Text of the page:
The Major-General's daughters can be anything. It's easy to imagine they'd follow their father's views, but equally some of them could be rebellious, certainly they could be excited by romanticised ideas about pirates (Ours certainly were), etc.
Finally, Ruth. Ruth has a more traditional view of right and wrong in common with the Major-General, but approaching it from a different angle - or actually, somewhat like the Major-General is in act 2. But in her case, she apprenticed Frederic to be a pirate instead of a pilot, probably altering the course of his entire life - somewhat worse than telling one lie. I feel that Ruth, having made this one mistake in her backstory, then spends the entirety of the show trying to make up for it. I like to imagine the reason Frederic is so ridiculously moral and dutiful is because Ruth raised him that way to (over)compensate for making him a pirate. And I would then also interpret her wanting to marry him more as her path to atonement - Frederic being so perfect, if he loves her, then she must be a good person after all, particularly since he was the one she wronged all those years ago. Consequently, when he rejects her, she is left with the logical conclusion that she did a bad thing => she is a bad person. Thus she becomes a pirate in act 2, and were I directing, I would want Ruth to be more piratical than the actual pirates, since they're pirates who think they're good people, whereas she is a pirate because she thinks she is a bad person. Ironically, I would have Ruth be rather ruthless. (Actually I have wondered before if Ruth's name was so you could say the pirates definitely weren't ruthless - bit of an in-joke maybe?)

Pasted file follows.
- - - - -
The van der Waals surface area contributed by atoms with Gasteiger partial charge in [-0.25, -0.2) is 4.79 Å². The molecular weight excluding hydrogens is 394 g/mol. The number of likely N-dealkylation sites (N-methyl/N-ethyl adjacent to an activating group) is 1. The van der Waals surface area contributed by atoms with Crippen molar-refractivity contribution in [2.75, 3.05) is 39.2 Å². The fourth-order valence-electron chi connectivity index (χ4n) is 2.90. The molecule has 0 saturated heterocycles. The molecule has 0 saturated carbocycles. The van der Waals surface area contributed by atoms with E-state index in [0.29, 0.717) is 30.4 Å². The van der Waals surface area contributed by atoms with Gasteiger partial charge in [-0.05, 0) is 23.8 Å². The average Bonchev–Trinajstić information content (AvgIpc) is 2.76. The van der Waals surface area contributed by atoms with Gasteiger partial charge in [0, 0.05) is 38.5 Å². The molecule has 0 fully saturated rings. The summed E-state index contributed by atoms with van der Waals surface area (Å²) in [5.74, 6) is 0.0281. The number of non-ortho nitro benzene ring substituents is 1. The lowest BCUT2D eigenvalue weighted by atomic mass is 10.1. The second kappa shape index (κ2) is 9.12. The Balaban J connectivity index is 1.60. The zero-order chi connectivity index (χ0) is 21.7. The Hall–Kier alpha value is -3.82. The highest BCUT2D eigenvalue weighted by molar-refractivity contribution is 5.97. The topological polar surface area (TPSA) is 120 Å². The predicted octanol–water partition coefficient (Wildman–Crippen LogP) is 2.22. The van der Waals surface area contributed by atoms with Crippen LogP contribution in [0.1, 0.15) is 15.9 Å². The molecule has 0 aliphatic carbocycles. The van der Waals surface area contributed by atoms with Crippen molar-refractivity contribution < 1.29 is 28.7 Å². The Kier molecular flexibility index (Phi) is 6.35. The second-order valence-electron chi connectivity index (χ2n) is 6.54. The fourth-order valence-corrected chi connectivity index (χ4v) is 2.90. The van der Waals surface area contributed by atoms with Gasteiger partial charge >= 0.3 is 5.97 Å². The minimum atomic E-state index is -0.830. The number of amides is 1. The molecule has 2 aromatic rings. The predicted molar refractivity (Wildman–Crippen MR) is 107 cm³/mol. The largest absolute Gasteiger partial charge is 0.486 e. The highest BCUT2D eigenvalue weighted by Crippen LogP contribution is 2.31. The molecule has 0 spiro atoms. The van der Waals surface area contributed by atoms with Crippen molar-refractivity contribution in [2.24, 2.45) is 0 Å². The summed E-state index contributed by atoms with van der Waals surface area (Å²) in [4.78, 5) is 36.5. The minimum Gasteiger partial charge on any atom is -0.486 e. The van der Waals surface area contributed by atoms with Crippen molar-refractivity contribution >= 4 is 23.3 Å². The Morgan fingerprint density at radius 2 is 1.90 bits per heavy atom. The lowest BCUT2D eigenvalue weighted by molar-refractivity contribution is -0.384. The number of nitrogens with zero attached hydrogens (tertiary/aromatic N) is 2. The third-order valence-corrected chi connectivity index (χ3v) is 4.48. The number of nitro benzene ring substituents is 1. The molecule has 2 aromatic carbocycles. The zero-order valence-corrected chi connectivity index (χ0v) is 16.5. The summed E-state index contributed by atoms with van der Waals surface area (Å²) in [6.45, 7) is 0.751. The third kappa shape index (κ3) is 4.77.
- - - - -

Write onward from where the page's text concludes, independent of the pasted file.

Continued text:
At least, such were my thoughts. I think that was pretty much all of them, other than possibilities for moving some of the female solos around, possibilities for tackling the usual unfortunate scarcity of society men, and reinstating that line about dishonesty.
To sum up, there's a lot to Pirates, but above all it's just a lot of ridiculous fun - in fact in that respect it may be unmatched among the G&S operettas, though others are superior in other respects and actually I may just feel that way because I've just done it less than a week ago. At any rate I can understand why it's the best known G&S, and so popular, and I'm very glad to have done it.
|Oh, thanks to Buttercupliffy and our pianist for the photos I've appropriated for this post.|